May 26 (UPI) -- A federal appeals court heard arguments Tuesday in the case of a transgender man who sued his former high school in Virginia over restroom access.
The hearing was the latest in a five-year court battle in which Gavin Grimm, 21, sued the Gloucester County School Board after it passed a rule requiring students to use only the bathroom of the gender with which they were born.
In August, a federal judge ruled in favor of Grimm, but the school board appealed the case to the 4th U.S. Circuit Court of Appeals. The three-judge panel heard arguments Tuesday in which the school board said the creation of a third, non-gendered bathroom should sufficiently accommodate transgendered students' needs.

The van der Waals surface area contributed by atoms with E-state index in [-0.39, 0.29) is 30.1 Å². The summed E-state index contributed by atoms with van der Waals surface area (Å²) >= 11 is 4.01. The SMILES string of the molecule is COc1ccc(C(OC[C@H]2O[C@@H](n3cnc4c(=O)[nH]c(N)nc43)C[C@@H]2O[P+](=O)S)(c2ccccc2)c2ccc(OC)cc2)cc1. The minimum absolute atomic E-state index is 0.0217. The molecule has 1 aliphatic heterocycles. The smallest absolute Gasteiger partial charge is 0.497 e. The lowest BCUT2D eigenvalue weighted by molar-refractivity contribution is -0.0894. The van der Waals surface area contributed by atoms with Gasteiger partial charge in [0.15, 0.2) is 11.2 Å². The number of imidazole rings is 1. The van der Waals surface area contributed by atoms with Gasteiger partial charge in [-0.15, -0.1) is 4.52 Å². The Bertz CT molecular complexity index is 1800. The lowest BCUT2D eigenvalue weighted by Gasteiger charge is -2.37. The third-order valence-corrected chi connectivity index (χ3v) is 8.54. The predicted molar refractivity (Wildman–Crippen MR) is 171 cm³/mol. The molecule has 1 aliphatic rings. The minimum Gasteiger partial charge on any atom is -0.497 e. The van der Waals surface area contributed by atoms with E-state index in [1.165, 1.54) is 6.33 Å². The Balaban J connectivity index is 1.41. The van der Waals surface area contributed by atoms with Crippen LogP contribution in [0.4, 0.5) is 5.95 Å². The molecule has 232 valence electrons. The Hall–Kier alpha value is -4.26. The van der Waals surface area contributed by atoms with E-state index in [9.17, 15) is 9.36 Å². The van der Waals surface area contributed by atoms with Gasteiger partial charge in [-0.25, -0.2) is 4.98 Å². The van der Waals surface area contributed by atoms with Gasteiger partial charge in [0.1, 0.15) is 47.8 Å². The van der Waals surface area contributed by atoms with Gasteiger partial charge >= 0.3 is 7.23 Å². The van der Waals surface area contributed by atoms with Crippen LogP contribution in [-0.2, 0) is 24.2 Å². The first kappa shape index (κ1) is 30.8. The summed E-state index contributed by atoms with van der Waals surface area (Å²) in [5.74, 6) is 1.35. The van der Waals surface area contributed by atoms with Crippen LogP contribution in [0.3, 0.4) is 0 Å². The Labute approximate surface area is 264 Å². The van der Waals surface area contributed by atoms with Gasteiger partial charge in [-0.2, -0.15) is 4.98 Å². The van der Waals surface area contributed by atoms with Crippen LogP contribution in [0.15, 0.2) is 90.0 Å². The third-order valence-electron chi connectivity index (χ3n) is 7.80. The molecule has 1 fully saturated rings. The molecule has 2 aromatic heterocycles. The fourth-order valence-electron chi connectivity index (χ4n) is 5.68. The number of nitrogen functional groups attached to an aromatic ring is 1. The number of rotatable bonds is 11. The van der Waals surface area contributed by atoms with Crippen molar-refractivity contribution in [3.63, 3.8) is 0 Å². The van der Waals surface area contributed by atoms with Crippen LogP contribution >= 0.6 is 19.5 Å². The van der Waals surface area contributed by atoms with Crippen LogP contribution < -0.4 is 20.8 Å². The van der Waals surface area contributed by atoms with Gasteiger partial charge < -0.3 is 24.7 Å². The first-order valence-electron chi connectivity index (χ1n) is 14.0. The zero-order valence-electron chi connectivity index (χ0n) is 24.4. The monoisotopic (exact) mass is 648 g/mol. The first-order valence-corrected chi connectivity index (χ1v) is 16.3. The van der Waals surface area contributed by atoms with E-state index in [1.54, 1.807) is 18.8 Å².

Grimm and his lawyers with the American Civil Liberties Union, though, said the school's policy violates Title IX and 14th Amendment protections.
Circuit Judge James Wynn Jr., an appointee of former President Barack Obama, suggested the school board's creation of a third bathroom option amounted to segregation.
"You've established a class of people like Grimm. It's separate but equal," he said. "Like one of the black schools. I actually know cause I want to a few.
"So it's nice to say they can go to the other school but nobody ever does that."
Wynn said the use of a third bathroom was "stigmatizing" to students such as Grimm.
Circuit Judge Paul Niemeyer, an appointee of former President George H.W. Bush, though, said Title IX -- which forbids organizations that receive federal funds from discriminating against people on the basis of sex -- does allow the discrimination of sexes in bathrooms.
"The reason is he doesn't qualify as a boy, he qualifies mentally, but there is a distinction because of his physical make up," Niemeyer said. "There was nothing in the record that Congress, when they enacted it, they were thinking about transgender persons."
He suggested it was better to Congress to handle the matter.
A timeline for a ruling from the 4th Circuit was unclear.